In beginning to think about the characteristics of a well-conceived education system, one which may require change to the current system, we first need to begin by reflecting on what education is. This is important as experience suggests that education is a concept which is used to mean different things by different people. An example of this is the relatively frequent argument made by some teachers on twitter that ‘educational research is often a waste of time’ because it doesn’t focus on the concerns of teachers and their practice in the classroom. This demonstrates a particular positioning of both research, and for the purposes of this current reflection, education itself. It suggests that for some, education is synonymous with schooling. In some ways this might not be particularly surprising; successive English education secretaries have decimated wider notions of education, and have focused solely on schools, colleges and universities. This might be due to the purposes successive secretaries of state have assigned to education. Under New Labour the purpose of education became handmaiden to economic growth; under subsequent Conservative administrations, Michael Gove and Nick Gibb (the real power behind the department once Gove had left) both saw education as a generator of social conservatism and traditionalism. In both cases, such aims could only be realised through certain channels within education, hence the defunding of a wider spectrum of activities, such as community education. Over an extended period, politicians successfully narrowed the national perception of education to cover only formal education (i.e. structured, systematic education which is formalised by the state and which covers the core elements of education which take individuals through their learning from perhaps 3 or 4 years old, to graduation or completion of training through apprenticeships).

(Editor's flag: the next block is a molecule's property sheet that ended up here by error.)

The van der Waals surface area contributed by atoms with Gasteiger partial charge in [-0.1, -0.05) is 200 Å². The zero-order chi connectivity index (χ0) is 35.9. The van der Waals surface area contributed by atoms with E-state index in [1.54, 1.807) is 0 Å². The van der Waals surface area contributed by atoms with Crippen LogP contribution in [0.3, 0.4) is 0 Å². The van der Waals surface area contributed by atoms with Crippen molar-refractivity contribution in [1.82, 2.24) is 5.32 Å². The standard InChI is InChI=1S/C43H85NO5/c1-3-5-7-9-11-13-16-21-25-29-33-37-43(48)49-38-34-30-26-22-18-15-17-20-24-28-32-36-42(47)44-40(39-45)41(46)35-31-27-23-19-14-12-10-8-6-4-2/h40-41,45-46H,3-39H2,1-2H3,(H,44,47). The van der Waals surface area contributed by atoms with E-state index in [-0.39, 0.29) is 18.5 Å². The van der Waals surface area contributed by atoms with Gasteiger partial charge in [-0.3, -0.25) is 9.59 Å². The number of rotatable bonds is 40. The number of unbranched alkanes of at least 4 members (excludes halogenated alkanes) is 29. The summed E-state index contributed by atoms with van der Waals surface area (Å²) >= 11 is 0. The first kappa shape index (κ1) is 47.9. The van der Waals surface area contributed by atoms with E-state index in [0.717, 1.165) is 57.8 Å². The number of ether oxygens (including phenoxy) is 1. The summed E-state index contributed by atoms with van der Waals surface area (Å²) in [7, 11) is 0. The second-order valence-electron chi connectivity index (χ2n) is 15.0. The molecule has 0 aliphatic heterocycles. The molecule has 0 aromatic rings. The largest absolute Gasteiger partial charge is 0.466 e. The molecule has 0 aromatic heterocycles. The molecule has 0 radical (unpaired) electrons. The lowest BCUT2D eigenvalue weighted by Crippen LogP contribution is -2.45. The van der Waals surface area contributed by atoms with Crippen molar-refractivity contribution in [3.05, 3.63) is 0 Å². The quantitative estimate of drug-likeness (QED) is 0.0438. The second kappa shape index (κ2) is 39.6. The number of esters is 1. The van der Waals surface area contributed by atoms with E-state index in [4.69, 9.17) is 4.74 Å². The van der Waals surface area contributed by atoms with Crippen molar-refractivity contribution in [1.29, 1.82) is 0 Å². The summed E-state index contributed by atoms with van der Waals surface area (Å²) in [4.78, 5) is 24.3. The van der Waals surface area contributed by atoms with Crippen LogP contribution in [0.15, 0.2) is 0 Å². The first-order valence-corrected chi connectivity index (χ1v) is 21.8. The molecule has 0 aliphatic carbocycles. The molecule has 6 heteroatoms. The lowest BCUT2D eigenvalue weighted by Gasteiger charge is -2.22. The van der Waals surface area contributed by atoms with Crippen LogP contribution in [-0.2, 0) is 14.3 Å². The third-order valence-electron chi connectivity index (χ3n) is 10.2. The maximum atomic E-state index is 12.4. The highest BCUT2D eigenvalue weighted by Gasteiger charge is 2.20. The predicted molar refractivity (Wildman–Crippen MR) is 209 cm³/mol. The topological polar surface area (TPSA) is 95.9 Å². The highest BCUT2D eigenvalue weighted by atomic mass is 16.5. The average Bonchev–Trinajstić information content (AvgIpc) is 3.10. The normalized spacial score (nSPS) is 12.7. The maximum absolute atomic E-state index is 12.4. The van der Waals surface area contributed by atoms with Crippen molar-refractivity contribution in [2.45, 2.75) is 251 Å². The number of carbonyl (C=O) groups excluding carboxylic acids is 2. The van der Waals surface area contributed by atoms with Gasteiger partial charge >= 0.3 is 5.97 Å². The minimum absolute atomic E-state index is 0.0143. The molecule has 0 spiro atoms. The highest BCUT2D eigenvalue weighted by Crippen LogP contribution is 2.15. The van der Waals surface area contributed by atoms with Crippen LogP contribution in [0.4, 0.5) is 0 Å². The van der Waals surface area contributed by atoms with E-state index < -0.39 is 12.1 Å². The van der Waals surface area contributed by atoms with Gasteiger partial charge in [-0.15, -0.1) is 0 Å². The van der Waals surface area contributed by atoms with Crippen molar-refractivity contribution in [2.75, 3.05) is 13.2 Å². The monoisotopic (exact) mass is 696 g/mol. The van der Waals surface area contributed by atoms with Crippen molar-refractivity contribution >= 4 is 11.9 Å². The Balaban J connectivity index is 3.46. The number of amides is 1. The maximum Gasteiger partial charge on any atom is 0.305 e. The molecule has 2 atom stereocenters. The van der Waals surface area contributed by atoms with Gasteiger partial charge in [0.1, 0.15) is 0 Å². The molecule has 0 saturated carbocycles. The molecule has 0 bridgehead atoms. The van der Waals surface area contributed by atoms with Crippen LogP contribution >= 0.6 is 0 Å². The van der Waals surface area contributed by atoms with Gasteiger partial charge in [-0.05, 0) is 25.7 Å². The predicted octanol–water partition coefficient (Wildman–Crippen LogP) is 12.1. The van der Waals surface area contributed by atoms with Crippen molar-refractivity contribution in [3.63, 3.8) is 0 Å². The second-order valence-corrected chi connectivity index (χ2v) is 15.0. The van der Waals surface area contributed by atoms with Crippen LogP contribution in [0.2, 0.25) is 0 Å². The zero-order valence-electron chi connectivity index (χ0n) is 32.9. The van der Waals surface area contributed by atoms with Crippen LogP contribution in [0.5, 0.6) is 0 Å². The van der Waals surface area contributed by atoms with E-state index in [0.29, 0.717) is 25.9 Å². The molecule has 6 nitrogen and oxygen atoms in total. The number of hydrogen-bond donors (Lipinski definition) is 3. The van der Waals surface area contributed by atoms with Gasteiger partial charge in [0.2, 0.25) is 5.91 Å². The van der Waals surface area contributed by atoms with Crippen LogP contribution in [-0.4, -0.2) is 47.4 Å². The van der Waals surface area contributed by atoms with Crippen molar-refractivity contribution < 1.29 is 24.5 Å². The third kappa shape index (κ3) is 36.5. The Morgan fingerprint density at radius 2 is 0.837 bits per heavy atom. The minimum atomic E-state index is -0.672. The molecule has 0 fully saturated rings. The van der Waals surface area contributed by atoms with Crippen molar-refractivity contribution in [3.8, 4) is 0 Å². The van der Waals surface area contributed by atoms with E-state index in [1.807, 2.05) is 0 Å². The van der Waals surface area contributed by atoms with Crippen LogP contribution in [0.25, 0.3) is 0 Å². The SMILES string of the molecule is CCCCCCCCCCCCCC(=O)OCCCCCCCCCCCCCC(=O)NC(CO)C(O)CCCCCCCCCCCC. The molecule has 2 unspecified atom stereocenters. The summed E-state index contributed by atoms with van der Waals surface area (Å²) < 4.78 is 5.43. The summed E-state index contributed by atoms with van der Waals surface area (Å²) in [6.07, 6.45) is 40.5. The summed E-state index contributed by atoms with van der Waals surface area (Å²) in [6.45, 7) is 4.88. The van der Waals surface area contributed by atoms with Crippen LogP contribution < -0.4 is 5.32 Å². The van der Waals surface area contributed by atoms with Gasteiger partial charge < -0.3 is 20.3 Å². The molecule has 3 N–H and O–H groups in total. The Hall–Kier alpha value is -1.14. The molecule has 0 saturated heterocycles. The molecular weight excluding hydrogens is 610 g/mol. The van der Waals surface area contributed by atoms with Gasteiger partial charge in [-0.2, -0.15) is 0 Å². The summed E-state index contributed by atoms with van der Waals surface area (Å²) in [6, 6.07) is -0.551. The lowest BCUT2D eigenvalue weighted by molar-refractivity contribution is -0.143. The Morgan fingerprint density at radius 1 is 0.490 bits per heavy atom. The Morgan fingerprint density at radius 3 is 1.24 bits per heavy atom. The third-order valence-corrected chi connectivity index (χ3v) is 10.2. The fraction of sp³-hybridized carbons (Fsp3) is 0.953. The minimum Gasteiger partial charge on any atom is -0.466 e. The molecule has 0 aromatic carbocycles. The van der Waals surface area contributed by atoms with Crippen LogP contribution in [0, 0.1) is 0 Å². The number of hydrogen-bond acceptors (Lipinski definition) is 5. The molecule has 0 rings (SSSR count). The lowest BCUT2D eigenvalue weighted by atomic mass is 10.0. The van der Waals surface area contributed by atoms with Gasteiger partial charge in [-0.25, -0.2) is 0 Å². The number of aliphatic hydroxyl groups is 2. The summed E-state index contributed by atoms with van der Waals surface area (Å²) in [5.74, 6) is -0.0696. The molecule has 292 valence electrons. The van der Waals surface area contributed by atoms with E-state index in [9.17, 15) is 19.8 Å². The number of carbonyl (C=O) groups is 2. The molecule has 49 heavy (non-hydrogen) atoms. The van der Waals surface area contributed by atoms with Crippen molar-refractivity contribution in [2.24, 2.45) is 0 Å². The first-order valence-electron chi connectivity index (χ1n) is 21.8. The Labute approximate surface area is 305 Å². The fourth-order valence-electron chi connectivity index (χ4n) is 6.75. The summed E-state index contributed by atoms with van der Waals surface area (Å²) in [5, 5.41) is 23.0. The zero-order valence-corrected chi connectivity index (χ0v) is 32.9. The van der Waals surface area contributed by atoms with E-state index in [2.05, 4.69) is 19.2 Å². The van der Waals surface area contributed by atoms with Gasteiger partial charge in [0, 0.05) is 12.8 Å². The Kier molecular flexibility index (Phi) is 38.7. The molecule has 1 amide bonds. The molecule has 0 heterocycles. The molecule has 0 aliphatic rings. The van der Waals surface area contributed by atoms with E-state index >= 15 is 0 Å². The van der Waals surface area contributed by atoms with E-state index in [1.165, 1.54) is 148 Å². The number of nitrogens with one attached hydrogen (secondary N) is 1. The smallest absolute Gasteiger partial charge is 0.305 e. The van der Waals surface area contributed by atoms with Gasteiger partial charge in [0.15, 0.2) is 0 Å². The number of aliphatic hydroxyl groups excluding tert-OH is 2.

However, this is a very narrow description of education. An alternative is to see education as encompassing a range of activities and processes which stretch from the cradle to the grave; it sees education as a tangle of processes through which we learn in a wide range of contexts. An example of this might be community-led learning through informal projects such as allotment societies or groups who teach each other how to repair and upcycle old furniture. Here, those taking part are doing so because they have a keen interest and motivation to learn a particular skill, or develop an area of understanding and expertise beyond the core process of schooling and FE/HE. Where learning activities are provided to help people grow beyond the formalised structure of schooling/FE/HE it is described as non-formal education.
Beyond both formal and non-formal education occurs the ongoing emersion we experience through being part of a family, a community and a society. In the contact we have with other people, and even other species, we learn from conversations, dialogues and experiences which all add to our learning. This might include the insights a child gains from listening to the life experiences of a grandparent, or the way in which a child shows their grandparent how to use an app on their mobile phone. In these cases, learning is spontaneous and is not focused on but is the by-product of interaction and experience.
These different ways of defining the contexts and processes of learning are important in aiding us to begin to think about how widely or narrowly we wish to define education as a concept. If we wish to keep it narrow, and only include formal education, what are the processes which occur outside of this narrow sphere? If we include these wider processes what implications are there for the processes and position of formal education in relation to this more holistic context? I’ll reflect on these questions in my next post.
This is a blog which hopes to explore and navigate a different way of doing education